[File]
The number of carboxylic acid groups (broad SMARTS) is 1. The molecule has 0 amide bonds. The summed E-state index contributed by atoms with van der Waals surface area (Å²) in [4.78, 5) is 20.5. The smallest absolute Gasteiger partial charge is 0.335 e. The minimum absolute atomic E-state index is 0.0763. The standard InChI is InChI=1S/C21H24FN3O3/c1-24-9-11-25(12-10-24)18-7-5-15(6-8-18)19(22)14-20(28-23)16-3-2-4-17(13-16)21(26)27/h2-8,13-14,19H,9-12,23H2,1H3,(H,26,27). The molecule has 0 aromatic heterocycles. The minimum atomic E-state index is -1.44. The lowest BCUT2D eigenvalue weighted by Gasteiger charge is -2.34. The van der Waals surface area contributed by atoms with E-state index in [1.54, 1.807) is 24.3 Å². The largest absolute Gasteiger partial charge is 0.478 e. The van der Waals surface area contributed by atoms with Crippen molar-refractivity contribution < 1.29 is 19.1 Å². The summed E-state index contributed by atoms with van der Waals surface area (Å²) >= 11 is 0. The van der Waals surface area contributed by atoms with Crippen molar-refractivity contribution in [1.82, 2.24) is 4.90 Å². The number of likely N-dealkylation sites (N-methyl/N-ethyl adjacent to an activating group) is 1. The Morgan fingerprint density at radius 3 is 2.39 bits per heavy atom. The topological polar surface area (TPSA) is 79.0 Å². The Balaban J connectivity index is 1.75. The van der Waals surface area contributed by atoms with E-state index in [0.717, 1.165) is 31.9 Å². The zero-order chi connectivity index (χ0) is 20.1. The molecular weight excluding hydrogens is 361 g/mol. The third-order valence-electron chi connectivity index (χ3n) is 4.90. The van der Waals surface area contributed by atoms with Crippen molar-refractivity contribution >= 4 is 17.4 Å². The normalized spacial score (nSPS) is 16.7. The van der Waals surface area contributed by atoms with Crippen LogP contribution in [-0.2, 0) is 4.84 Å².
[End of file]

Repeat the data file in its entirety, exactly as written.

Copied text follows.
The number of carboxylic acid groups (broad SMARTS) is 1. The molecule has 0 amide bonds. The summed E-state index contributed by atoms with van der Waals surface area (Å²) in [4.78, 5) is 20.5. The smallest absolute Gasteiger partial charge is 0.335 e. The minimum absolute atomic E-state index is 0.0763. The standard InChI is InChI=1S/C21H24FN3O3/c1-24-9-11-25(12-10-24)18-7-5-15(6-8-18)19(22)14-20(28-23)16-3-2-4-17(13-16)21(26)27/h2-8,13-14,19H,9-12,23H2,1H3,(H,26,27). The molecule has 0 aromatic heterocycles. The minimum atomic E-state index is -1.44. The lowest BCUT2D eigenvalue weighted by Gasteiger charge is -2.34. The van der Waals surface area contributed by atoms with E-state index in [1.54, 1.807) is 24.3 Å². The largest absolute Gasteiger partial charge is 0.478 e. The van der Waals surface area contributed by atoms with Crippen molar-refractivity contribution < 1.29 is 19.1 Å². The summed E-state index contributed by atoms with van der Waals surface area (Å²) >= 11 is 0. The van der Waals surface area contributed by atoms with Crippen molar-refractivity contribution in [1.82, 2.24) is 4.90 Å². The number of likely N-dealkylation sites (N-methyl/N-ethyl adjacent to an activating group) is 1. The Morgan fingerprint density at radius 3 is 2.39 bits per heavy atom. The topological polar surface area (TPSA) is 79.0 Å². The Balaban J connectivity index is 1.75. The van der Waals surface area contributed by atoms with E-state index in [0.717, 1.165) is 31.9 Å². The zero-order chi connectivity index (χ0) is 20.1. The molecular weight excluding hydrogens is 361 g/mol. The third-order valence-electron chi connectivity index (χ3n) is 4.90. The van der Waals surface area contributed by atoms with Crippen molar-refractivity contribution >= 4 is 17.4 Å². The normalized spacial score (nSPS) is 16.7. The van der Waals surface area contributed by atoms with Crippen LogP contribution in [-0.2, 0) is 4.84 Å².